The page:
Behind Edmonton’s push toward zero waste: A Q&A with Mayor Don Iveson

Edmonton Mayor Don Iveson is looking to export the Canadian city's recycling model, starting in China. (Christopher Swope)

Don Iveson is the mayor of Edmonton, Canada, the northern-most big city in North America. Edmonton has been experiencing a boom related to its role as a supplies and logistics hub for Canada’s oil sands region. But there’s something else Iveson wants Edmonton to be known around the world for: how it handles its trash.

Edmonton has found a path to recycling or composting nearly all of its waste. As Iveson tells it, it’s a story of technological innovation, business partnerships, academic research and citizen engagement. In order to export its model to other cities, Edmonton has formed its own company, which is now making its first deals in China.

Iveson, who is 35, was elected mayor in 2013 after serving six years on the Edmonton City Council. I caught up with him this week at the ICLEI World Congress in Seoul. This Q&A has been edited for length and clarity.


Christopher Swope: How did Edmonton get to be so advanced in how it handles its trash?

Mayor Don Iveson: I’ll start with the general narrative. Most Edmontonians are no more than one or two generations off the farm. We come off the Midwestern part of the Canadian prairies, a food-growing area. Until oil was discovered two generations ago, it was the poorest part of the country. We were hardworking rural people, codependent for survival, with a strong sense of community. The culture is extremely collaborative. Now it’s a global city — one-third of the people are from outside of Canada. But people fold into the culture. It’s very enterprising but still very community-minded. We think of ourselves as problem solvers.

About 30 years ago we figured out we were running out of landfill space. We had maybe 10 years of landfill left, and we couldn’t identify another place to bury our garbage. And it was going to be prohibitively expensive to ship it far away. There were no immediate solutions.

Q: What did the city do?

A: It triggered a really interesting set of problem solving within our city staff. Which then demanded some very strong vision from the city council to make some very costly investments in tooling up, first to do curbside recycling.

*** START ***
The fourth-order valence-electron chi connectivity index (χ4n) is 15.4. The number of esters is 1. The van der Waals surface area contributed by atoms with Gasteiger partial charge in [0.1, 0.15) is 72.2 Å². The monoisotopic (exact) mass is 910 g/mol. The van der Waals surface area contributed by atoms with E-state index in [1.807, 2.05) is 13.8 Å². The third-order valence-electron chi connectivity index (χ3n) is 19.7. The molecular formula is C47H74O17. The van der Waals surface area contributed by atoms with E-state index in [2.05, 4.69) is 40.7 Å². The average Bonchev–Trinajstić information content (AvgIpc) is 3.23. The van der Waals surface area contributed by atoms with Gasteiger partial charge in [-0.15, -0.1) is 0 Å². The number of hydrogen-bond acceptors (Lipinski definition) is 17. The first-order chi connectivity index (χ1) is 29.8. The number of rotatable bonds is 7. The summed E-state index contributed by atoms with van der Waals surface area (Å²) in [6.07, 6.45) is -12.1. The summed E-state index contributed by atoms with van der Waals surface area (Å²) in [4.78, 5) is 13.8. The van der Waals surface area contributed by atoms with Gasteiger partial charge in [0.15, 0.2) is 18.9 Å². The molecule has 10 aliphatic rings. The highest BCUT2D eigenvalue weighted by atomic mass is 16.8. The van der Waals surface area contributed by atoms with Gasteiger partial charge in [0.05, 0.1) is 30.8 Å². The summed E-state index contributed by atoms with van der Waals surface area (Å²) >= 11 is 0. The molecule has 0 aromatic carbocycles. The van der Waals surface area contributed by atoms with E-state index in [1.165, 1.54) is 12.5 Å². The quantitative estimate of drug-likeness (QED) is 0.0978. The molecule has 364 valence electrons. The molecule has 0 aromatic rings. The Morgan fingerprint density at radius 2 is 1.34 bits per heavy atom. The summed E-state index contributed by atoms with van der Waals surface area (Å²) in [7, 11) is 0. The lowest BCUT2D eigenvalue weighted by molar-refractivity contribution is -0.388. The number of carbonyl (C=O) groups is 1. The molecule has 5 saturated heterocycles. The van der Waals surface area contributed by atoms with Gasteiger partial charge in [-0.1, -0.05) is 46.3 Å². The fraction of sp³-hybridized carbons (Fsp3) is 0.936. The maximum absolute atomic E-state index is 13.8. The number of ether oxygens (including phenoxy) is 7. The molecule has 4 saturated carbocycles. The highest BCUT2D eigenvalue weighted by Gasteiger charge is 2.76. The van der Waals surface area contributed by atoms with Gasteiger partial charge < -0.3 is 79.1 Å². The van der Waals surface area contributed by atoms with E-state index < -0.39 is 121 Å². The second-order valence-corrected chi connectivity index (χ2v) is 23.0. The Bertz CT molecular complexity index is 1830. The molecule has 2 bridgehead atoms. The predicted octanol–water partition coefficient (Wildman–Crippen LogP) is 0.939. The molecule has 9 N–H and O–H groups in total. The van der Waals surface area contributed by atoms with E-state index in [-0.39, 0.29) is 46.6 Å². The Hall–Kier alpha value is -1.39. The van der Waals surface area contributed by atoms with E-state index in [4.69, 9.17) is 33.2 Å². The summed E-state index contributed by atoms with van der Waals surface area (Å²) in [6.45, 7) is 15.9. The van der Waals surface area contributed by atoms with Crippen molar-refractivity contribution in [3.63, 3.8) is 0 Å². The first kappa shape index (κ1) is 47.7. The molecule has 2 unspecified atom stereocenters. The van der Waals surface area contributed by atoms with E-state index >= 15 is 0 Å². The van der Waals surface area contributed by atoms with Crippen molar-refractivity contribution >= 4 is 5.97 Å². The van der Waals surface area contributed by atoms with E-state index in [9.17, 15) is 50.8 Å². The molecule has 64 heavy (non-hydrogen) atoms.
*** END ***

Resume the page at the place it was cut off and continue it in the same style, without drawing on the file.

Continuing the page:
Edmonton was the first city in Canada to do curbside recycling. As an immediate solution, that diverted 30 percent of the waste stream. This was 27 years ago. That bought us some time. And with that time, we started to work with partners from industry and partners from research — the University of Alberta created the Edmonton Waste Management Centre of Excellence. And we started looking at different things we could do to prolong the use of our one last landfill.

“Eight-year old school kids all come and tour the [recycling] facility. … This is how we get the very high compliance rates.”

Recycling was low-hanging fruit, because it’s sort of understood and it’s easy to communicate to your citizens. And again, we’re very fortunate that we have citizens who want to participate. We get above-90 percent participation from our citizens in sortation. And that made a huge difference right away.

Q: So what came next?

A: The next step was, through a public-private partnership, we built our composter, which takes the black-bag streams — everything that’s not separated by the citizens. That material comes in, and through an industrial process we take another third out of the total and turn it into recoverable compost. We’re able to sell it as a commodity. People buy it for 6 bucks a bag because it’s good for your plants.